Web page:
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Lawsuit To Block License-To-Carry Law

St. Louis Post-Dispatch

Gun law opponents demand more time in appeal

By Terry Ganey
Post-Dispatch Jefferson City Bureau Chief

JEFFERSON CITY Attorneys who successfully challenged Missouri's new concealed weapons law in St. Louis circuit court say they need more time to get ready for an appeal before the state Supreme Court.

Attorney General Jay Nixon wants the state high court to hear arguments on the case by Dec. 3. But lawyers for the challengers said today they can't be ready that soon.

"We need more time to prepare a proper and adequate representation of our clients," said Burton Newman, a lawyer based in Clayton. "We cannot meet the timetable that the attorney general and others have proposed because of the amount of resources they have."

Newman and Richard C. Miller, a lawyer from Kansas City, are not charging a fee for representing the 10 clients who challenged the concealed weapons law. St. Louis Circuit Judge Steven Ohmer ruled last week that the law was unconstitutional on one of five points raised by the challengers.

Newman said that when the case is argued before the Supreme Court, the challengers will not only defend the point that Ohmer upheld, but also advocate in favor of the four other issues that Ohmer dismissed. Newman said time is needed to prepare arguments on all five of the issues.

One of those involves the state's "Hancock amendment," the constitutional lid on government spending. The amendment requires the Legislature to pass additional appropriations to finance new activities that are required of local governments. The Legislature did not pass an appropriation for county sheriffs to issue concealed weapons permits, but authorized sheriffs to collect a $100 fee that was supposed to cover the costs.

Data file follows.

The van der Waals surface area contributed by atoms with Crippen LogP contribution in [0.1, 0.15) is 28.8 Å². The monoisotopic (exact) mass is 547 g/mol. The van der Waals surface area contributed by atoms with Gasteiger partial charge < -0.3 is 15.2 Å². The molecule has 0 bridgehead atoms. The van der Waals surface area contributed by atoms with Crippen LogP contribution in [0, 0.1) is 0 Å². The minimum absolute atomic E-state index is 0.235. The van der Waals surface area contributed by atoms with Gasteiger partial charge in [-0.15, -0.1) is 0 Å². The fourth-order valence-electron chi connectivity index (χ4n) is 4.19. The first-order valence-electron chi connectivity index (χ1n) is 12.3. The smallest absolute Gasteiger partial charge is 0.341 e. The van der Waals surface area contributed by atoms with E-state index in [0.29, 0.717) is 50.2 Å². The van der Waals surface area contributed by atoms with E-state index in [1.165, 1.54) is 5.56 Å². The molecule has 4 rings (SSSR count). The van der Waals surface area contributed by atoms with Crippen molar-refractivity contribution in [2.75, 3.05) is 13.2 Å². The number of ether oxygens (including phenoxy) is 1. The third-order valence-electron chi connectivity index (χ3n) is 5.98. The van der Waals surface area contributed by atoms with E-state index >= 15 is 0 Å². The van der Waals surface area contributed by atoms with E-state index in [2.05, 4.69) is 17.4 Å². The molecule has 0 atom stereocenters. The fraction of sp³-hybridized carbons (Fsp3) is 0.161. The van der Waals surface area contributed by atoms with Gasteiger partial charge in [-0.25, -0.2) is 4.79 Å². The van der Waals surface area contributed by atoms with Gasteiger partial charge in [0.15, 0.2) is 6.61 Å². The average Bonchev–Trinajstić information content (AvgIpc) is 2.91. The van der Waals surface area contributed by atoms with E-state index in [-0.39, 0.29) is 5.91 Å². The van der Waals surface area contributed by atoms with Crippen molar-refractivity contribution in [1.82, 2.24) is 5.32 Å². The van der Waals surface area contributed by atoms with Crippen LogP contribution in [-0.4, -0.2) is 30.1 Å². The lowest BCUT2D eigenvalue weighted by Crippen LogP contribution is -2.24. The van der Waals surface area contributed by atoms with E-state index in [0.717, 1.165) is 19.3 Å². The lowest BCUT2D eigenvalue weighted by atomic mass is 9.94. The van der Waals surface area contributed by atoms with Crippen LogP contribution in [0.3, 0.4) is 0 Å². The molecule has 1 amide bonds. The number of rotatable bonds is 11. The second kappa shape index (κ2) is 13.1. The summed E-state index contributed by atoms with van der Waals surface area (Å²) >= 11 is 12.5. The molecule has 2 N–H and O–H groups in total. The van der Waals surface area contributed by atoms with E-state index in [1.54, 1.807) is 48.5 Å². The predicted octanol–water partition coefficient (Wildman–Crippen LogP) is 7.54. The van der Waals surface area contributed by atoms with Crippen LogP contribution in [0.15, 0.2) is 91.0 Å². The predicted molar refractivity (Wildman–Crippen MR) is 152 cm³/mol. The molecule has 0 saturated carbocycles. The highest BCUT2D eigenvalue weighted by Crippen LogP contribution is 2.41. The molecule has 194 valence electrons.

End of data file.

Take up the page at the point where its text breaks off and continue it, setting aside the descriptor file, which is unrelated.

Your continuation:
Nixon, whose office is responsible for defending the state statute, wants the Supreme Court to expedite arguments in the case. Nixon's office filed a proposed schedule that calls for parties to file written arguments and responses with the court through the rest of this month and for the case to be argued before the seven-member court Dec. 3.

"This plan puts the plaintiffs at great disadvantage," Newman said. "We will indicate this schedule is not practical for the court decide an issue of this significance."

Newman said Nixon has resources at his command that the challengers do not have. He said that in addition to the state attorney general's office, those defending the statute include two large St. Louis law firms: Sandberg, Phoenix and von Gontard, and Thompson Coburn. Those firms represent the Bulls Eye shooting range and the National Rifle Association.

"Two attorneys in private practice don't have those resources," Newman said. "You have here complicated constitutional issues before the state's highest court and the attorney general proposes they be resolved in three weeks."

It will be up to the Supreme Court to decide the schedule for hearing the case.

Copyright © 2003 St. Louis Post-Dispatch

Republished with the permission of the St. Louis Post-Dispatch.

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